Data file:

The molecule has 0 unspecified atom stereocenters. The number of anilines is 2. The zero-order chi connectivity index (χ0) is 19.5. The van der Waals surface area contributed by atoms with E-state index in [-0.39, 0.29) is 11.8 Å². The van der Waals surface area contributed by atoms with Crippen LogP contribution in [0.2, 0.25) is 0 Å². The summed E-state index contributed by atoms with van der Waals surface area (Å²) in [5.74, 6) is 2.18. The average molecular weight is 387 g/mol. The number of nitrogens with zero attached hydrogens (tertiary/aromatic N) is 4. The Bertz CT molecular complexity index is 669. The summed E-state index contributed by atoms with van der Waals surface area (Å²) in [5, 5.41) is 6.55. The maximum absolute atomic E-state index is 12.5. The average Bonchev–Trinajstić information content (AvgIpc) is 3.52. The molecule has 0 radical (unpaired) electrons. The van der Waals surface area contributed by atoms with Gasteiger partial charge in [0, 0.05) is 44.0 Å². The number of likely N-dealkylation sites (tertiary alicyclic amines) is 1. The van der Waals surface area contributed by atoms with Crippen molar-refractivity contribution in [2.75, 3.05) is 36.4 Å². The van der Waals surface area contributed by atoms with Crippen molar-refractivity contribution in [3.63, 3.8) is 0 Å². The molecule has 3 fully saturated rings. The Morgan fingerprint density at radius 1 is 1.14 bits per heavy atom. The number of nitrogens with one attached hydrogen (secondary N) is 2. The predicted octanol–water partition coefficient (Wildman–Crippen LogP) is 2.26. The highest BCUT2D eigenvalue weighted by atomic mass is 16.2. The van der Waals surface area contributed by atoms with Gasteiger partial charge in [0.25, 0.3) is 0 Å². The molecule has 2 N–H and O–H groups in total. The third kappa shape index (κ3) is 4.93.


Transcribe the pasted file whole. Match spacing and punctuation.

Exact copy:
The molecule has 0 unspecified atom stereocenters. The number of anilines is 2. The zero-order chi connectivity index (χ0) is 19.5. The van der Waals surface area contributed by atoms with E-state index in [-0.39, 0.29) is 11.8 Å². The van der Waals surface area contributed by atoms with Crippen LogP contribution in [0.2, 0.25) is 0 Å². The summed E-state index contributed by atoms with van der Waals surface area (Å²) in [5.74, 6) is 2.18. The average molecular weight is 387 g/mol. The number of nitrogens with zero attached hydrogens (tertiary/aromatic N) is 4. The Bertz CT molecular complexity index is 669. The summed E-state index contributed by atoms with van der Waals surface area (Å²) in [5, 5.41) is 6.55. The maximum absolute atomic E-state index is 12.5. The average Bonchev–Trinajstić information content (AvgIpc) is 3.52. The molecule has 0 radical (unpaired) electrons. The van der Waals surface area contributed by atoms with Gasteiger partial charge in [0, 0.05) is 44.0 Å². The number of likely N-dealkylation sites (tertiary alicyclic amines) is 1. The van der Waals surface area contributed by atoms with Crippen molar-refractivity contribution in [2.75, 3.05) is 36.4 Å². The van der Waals surface area contributed by atoms with Crippen molar-refractivity contribution in [3.63, 3.8) is 0 Å². The molecule has 3 fully saturated rings. The Morgan fingerprint density at radius 1 is 1.14 bits per heavy atom. The number of nitrogens with one attached hydrogen (secondary N) is 2. The predicted octanol–water partition coefficient (Wildman–Crippen LogP) is 2.26. The highest BCUT2D eigenvalue weighted by atomic mass is 16.2. The van der Waals surface area contributed by atoms with Gasteiger partial charge in [0.25, 0.3) is 0 Å². The molecule has 2 N–H and O–H groups in total. The third kappa shape index (κ3) is 4.93.